AmVets offers games on Monday, Wednesday, Friday, and Saturday, with doors opening at 6 p.m. and games starting at 7:30 p.m. Giveaways differ each session. Another good place to play in Athens is the VFW Club 2872 (835 Sunset Drive, 706-546-5978, games at 7:30 p.m. on Tuesday and Thursday). Bingo Madness
7139 S. U.S. Highway 1
Port St. Lucie, FL 34952
This is a friendly bingo hall and arcade within driving distance of Orlando, Tampa, Miami, and West Palm Beach. Bingo is offered all day, seven days a week. Lightning bingo every afternoon and evening. Payouts of more than $6,000 daily. Daily specials, including Good Neighbor Night (player to the left or right of the winner gets a gift) and King & Queen Night (first single male/female winner receives a prize every time “their” number comes up). New customers get a free dauber courtesy of the Bingo Madness staff. Midwest Region Oneida Bingo & Casino
2020/2100 Airport Drive
Green Bay, WI 54313
This northern-Wisconsin high-stakes hall features games daily at 10 a.m. and evenings (6 p.m. weekdays, 5 p.m. weekends). Friday Night Owls session starts at 10 p.m.; Saturday and Sunday Night Owls sessions start at 9 p.m. The hall seats 850 players per session and includes a smoke-free area. The $250,000 “JumbOneida” 47-ball blackout is played every session (jackpot drops to $2,000 in 49 numbers, $1,500 in 50-55 numbers, and $1,000 thereafter). Lucky Seven pays $500 on the same card. Big Top Bingo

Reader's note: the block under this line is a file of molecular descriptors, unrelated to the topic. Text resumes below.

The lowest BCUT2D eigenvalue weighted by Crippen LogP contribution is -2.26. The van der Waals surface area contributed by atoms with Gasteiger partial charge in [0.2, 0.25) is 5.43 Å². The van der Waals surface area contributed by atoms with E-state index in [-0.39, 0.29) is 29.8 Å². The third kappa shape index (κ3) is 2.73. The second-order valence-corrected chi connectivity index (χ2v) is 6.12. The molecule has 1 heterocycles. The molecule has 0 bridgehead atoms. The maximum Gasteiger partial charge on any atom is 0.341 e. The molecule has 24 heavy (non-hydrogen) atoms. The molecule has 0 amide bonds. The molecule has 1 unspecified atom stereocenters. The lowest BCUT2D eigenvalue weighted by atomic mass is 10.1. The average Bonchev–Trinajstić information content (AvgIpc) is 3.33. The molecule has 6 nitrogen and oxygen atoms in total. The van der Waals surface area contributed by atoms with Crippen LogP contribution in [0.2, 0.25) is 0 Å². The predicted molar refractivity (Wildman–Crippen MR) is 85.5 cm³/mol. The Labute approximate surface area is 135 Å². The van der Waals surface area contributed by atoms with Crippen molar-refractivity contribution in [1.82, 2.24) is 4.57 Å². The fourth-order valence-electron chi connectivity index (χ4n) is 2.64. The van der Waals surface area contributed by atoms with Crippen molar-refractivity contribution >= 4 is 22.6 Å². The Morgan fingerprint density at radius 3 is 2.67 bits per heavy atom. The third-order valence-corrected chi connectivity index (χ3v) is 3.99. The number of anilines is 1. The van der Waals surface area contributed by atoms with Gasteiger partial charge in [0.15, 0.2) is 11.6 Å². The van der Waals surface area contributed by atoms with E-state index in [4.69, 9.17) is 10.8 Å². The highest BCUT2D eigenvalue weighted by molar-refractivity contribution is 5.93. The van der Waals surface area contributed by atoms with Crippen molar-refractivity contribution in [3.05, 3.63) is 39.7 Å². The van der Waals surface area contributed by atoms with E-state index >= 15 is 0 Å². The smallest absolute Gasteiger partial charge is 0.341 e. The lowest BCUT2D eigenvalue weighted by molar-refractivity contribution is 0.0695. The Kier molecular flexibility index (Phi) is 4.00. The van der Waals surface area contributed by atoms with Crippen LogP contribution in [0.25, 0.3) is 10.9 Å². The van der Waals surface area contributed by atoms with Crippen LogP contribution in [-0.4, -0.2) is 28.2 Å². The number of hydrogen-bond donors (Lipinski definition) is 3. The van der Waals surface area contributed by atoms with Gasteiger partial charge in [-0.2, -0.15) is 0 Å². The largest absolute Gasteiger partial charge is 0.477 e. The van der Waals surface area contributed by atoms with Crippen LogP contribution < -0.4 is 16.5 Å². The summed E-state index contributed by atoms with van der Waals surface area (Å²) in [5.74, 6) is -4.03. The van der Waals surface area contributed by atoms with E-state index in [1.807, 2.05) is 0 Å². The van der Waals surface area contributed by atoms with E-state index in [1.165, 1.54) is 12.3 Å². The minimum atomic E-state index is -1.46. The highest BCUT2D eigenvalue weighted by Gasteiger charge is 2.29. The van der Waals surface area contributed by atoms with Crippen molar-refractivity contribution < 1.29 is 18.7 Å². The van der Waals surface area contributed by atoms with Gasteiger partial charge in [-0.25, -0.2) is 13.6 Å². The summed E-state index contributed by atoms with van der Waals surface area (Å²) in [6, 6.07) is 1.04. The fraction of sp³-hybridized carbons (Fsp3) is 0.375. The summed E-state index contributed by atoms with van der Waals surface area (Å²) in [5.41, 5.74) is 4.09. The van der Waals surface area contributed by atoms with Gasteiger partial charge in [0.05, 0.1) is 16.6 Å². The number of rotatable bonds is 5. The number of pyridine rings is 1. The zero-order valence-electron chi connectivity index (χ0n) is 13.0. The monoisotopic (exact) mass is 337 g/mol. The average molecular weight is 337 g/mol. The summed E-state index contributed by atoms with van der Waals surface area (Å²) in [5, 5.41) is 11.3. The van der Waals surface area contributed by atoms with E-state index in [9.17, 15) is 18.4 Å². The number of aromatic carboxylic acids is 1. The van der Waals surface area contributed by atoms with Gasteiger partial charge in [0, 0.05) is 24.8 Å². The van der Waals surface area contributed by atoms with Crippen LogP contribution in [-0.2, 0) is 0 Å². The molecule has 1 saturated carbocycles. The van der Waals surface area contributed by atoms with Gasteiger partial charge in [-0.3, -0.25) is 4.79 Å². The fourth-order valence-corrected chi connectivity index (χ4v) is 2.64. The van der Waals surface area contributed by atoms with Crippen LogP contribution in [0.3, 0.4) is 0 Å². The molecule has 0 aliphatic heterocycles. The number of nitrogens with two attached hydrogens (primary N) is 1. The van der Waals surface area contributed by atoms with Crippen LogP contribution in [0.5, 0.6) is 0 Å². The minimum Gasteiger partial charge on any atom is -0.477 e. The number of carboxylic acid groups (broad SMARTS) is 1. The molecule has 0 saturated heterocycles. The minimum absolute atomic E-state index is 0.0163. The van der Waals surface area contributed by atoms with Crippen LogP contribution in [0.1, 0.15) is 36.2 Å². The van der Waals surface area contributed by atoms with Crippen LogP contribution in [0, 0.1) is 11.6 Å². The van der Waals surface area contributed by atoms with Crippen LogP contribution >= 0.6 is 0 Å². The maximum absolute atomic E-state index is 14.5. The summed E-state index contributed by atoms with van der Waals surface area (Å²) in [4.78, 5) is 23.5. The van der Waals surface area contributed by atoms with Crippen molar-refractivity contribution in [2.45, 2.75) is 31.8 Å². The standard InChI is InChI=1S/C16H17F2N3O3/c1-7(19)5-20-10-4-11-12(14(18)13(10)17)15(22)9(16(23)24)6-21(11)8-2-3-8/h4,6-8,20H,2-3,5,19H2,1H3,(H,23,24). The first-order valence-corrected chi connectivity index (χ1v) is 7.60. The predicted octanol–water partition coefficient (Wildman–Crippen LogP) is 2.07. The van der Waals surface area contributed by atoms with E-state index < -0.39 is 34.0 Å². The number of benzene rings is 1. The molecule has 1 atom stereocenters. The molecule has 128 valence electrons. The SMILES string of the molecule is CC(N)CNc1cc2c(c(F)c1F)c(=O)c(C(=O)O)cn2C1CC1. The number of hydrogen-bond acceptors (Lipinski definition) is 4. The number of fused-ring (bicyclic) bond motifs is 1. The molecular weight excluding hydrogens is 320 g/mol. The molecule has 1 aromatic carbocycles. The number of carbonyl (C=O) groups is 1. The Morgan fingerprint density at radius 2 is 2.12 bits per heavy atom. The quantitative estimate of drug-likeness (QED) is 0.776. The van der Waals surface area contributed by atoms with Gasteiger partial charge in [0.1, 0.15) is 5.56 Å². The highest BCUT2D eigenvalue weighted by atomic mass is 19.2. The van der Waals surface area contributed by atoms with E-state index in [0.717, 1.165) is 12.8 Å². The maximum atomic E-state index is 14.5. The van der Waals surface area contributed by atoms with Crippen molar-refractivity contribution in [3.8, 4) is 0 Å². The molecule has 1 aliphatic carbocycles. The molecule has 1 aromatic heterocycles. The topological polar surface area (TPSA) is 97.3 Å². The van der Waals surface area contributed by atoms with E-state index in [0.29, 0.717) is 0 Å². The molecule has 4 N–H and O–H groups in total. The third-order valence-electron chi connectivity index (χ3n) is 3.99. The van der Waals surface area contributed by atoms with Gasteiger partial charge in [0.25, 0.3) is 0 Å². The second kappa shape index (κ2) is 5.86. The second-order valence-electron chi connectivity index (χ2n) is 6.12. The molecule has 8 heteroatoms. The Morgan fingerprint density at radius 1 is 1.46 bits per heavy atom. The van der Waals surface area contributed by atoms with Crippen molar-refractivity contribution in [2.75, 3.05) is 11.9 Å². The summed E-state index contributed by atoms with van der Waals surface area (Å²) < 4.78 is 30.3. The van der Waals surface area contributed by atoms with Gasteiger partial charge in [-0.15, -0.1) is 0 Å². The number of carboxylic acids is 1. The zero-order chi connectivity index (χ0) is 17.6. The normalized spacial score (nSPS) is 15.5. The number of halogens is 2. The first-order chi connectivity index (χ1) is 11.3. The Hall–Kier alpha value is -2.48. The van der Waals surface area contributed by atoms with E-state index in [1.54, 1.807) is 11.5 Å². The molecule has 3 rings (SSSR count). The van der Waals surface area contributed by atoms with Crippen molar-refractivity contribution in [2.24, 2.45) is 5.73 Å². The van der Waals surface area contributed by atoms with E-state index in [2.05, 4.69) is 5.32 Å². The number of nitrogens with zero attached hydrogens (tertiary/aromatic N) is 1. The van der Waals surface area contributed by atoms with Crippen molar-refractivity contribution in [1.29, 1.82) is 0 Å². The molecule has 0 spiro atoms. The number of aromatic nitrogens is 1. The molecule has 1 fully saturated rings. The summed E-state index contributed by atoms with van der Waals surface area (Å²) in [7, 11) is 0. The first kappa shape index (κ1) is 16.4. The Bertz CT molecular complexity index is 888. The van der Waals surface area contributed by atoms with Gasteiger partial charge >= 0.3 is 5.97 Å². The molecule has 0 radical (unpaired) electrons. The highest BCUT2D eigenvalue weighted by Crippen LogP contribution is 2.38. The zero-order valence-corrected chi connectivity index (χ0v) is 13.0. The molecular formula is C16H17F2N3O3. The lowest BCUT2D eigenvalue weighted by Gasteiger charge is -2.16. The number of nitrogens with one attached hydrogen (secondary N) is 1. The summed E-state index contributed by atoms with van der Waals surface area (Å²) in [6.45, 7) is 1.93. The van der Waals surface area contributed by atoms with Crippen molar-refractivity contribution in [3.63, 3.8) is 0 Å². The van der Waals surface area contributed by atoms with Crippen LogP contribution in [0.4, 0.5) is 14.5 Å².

901 25th Street South
Fargo, ND 58103
Big Top Bingo proceeds support Fargo’s Plains Art Museum. Sessions include brunch, matinee, afternoon, evening, moonlight, and red-eye, with typical blackout jackpots from $500 to $1,800. Evening sessions start with early-bird games at 6:10 p.m.; regular games start at 7 p.m. Stop-and-daub sessions Monday through Thursday from 3:30 p.m. to 6 p.m. (a straight bingo within 10 numbers wins $200). India Shrine Bingo
India Shrine Temple
3601 NW 36th St.
Oklahoma City, OK 73112
Bingo every Thursday at 6 p.m. Mini-games are followed by regular sessions at 7:30 p.m. Proceeds go to the India Temple Transportation Fund (pays for transporting children to Shrine Hospitals). Session packs are $5 and $8; special games are $1 each or three for $2. Progressive jackpots up to $1,199. Northwest/Alaska Region Coeur d’Alene Tribal Bingo/Casino
Worley, ID 83876
Besides boxing and concerts, the Coeur d’Alene Casino hosts $30,000 bingo sessions and more than 400 video pull-tab machines. Free shuttles from Spokane, Washington, 30 minutes away. Bingo hours are from 4:00 p.m. to 8:00 p.m. on Fridays and from 11:00 a.m. to 4:00 p.m. on Saturdays and Sundays. Shoshone-Bannock Gaming